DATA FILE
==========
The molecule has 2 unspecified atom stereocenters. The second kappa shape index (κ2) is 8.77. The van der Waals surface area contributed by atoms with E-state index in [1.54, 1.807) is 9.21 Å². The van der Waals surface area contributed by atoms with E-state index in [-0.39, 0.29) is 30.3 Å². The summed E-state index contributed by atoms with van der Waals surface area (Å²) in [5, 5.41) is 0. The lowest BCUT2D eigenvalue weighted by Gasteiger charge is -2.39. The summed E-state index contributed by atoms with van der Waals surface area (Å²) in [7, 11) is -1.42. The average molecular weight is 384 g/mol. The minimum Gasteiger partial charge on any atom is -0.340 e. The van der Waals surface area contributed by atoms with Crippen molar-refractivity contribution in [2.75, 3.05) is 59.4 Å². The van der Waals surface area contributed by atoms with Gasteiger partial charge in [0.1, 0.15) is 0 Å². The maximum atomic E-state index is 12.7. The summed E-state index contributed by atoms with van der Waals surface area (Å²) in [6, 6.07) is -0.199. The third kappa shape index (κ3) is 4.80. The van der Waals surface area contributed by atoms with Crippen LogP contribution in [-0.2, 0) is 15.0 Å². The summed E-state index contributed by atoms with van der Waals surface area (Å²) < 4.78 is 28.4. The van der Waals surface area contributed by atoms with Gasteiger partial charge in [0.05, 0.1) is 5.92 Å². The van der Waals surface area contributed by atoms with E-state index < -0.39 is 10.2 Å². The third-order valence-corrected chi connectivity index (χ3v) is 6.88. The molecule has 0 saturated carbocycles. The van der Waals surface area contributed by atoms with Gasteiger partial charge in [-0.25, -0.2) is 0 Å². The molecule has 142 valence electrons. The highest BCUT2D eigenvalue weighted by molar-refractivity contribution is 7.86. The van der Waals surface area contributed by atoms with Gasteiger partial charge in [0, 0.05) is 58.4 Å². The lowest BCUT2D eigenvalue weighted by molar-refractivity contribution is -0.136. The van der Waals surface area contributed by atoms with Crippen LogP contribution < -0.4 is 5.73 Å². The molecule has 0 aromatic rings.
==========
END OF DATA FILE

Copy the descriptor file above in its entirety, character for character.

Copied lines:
The molecule has 2 unspecified atom stereocenters. The second kappa shape index (κ2) is 8.77. The van der Waals surface area contributed by atoms with E-state index in [1.54, 1.807) is 9.21 Å². The van der Waals surface area contributed by atoms with E-state index in [-0.39, 0.29) is 30.3 Å². The summed E-state index contributed by atoms with van der Waals surface area (Å²) in [5, 5.41) is 0. The lowest BCUT2D eigenvalue weighted by Gasteiger charge is -2.39. The summed E-state index contributed by atoms with van der Waals surface area (Å²) in [7, 11) is -1.42. The average molecular weight is 384 g/mol. The minimum Gasteiger partial charge on any atom is -0.340 e. The van der Waals surface area contributed by atoms with Crippen molar-refractivity contribution in [2.75, 3.05) is 59.4 Å². The van der Waals surface area contributed by atoms with Gasteiger partial charge in [0.1, 0.15) is 0 Å². The maximum atomic E-state index is 12.7. The summed E-state index contributed by atoms with van der Waals surface area (Å²) in [6, 6.07) is -0.199. The third kappa shape index (κ3) is 4.80. The van der Waals surface area contributed by atoms with Crippen LogP contribution in [-0.2, 0) is 15.0 Å². The summed E-state index contributed by atoms with van der Waals surface area (Å²) < 4.78 is 28.4. The van der Waals surface area contributed by atoms with Gasteiger partial charge in [0.05, 0.1) is 5.92 Å². The van der Waals surface area contributed by atoms with E-state index < -0.39 is 10.2 Å². The third-order valence-corrected chi connectivity index (χ3v) is 6.88. The molecule has 0 saturated carbocycles. The van der Waals surface area contributed by atoms with Gasteiger partial charge in [-0.25, -0.2) is 0 Å². The molecule has 142 valence electrons. The highest BCUT2D eigenvalue weighted by molar-refractivity contribution is 7.86. The van der Waals surface area contributed by atoms with Gasteiger partial charge in [0, 0.05) is 58.4 Å². The lowest BCUT2D eigenvalue weighted by molar-refractivity contribution is -0.136. The van der Waals surface area contributed by atoms with Crippen LogP contribution < -0.4 is 5.73 Å². The molecule has 0 aromatic rings.